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Did Ansett's Workplace Practices Help Them Crash?

Thursday, June 13th, 2002

Did Ansett's Workplace Practices Help Crash The Airline?

Many complex factors can contribute to a company's downfall, amongst them workplace practices and employment performance if a company's struggling, says Jim McDonald, a senior lecturer in industrial relations at Queensland University.

"But work practices are only ever part of a much bigger picture," he said.

"To sheet the collapse of Ansett home to any particular condition has to be treated with some caution. For example, the problems Ansett had with maintenance seemed to be a managerial problem rather than a work practices problem.

"Nevertheless there needs to be a better effort in bringing employees on side, and that's where I think Qantas operated much better than Ansett."

Mr McDonald is a key speaker at next week's Employment Relations Conference (June 20th, 21st Sheraton, Auckland) hosted by the Employers & Manufacturers Association (Northern). He will discuss in detail the extent that Ansett's downfall was brought about by workplace practices.

Other speakers at the EMA conference include:
* Chief Judge Thomas Goddard
* Professor Peter Boxall, University of Auckland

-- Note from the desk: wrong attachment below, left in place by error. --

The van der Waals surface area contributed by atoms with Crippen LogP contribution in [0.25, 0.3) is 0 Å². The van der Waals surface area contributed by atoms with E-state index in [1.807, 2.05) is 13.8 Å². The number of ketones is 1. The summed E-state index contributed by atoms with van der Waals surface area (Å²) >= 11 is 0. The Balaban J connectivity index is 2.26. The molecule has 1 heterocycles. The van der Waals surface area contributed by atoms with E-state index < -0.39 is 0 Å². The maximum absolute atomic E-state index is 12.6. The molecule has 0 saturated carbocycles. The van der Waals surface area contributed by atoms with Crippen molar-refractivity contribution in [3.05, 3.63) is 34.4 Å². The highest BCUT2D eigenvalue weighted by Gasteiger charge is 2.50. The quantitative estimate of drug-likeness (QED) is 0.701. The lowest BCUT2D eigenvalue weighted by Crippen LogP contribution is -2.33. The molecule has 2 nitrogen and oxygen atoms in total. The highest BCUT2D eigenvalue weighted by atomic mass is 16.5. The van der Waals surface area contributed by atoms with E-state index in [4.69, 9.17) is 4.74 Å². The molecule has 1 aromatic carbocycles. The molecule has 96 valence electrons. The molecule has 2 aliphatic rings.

* Professor Pat Walsh, Industrial Relations Centre, Victoria University
* Alastair Dumbleton, Chief of Employment Relations Authority
* Dr Doug Northey, HR Director, Auckland University
* Anne Knowles, Business New Zealand
* Ross Wilson, CTU
* Phil Skelton, Russell McVeagh
* Glen Petersen, Fonterra

Jim McDonald said if you have decision making conducted in a climate of communication and participation you bring people along with you.

"It should be an easy thing since the dedication and loyalty of people to their companies is often very high. But change has to have the undivided support of senior management or it's not going to happen.

"Qantas, because it was privatized and merged (with Australian Airways) had to address corporate culture and they went about it in a quite a measured and planned way. Ansett tried to do the same but they didn't have the same immediacy to meld together two quite different cultures.

"Qantas set up protocols for example in dealing with quite radical changes in terms of work practices whereas there was no evidence of that at all in Ansett.

"Ansett didn't seem to make any successful strategic adjustments to the changed circumstances (of the deregulation of the airline industry in Australia.)

"Whether Australia, or Australia and New Zealand for that matter, can support more than two airlines is also a factor."

At the EMA Conference Mr McDonald will compare the labour costs of Qantas and Ansett, assess the number of disputes each generated, and compare their enterprise agreement documents as "these are good proxies for work practices."

"You can't just walk into a place these days and say 'what are your work practices?'"

Mr McDonald is a former union representative for the Australian airline Flight Engineers Association, and the Victoria Public Service Association. He's been a senior lecturer at Queensland University for the past 12 years.


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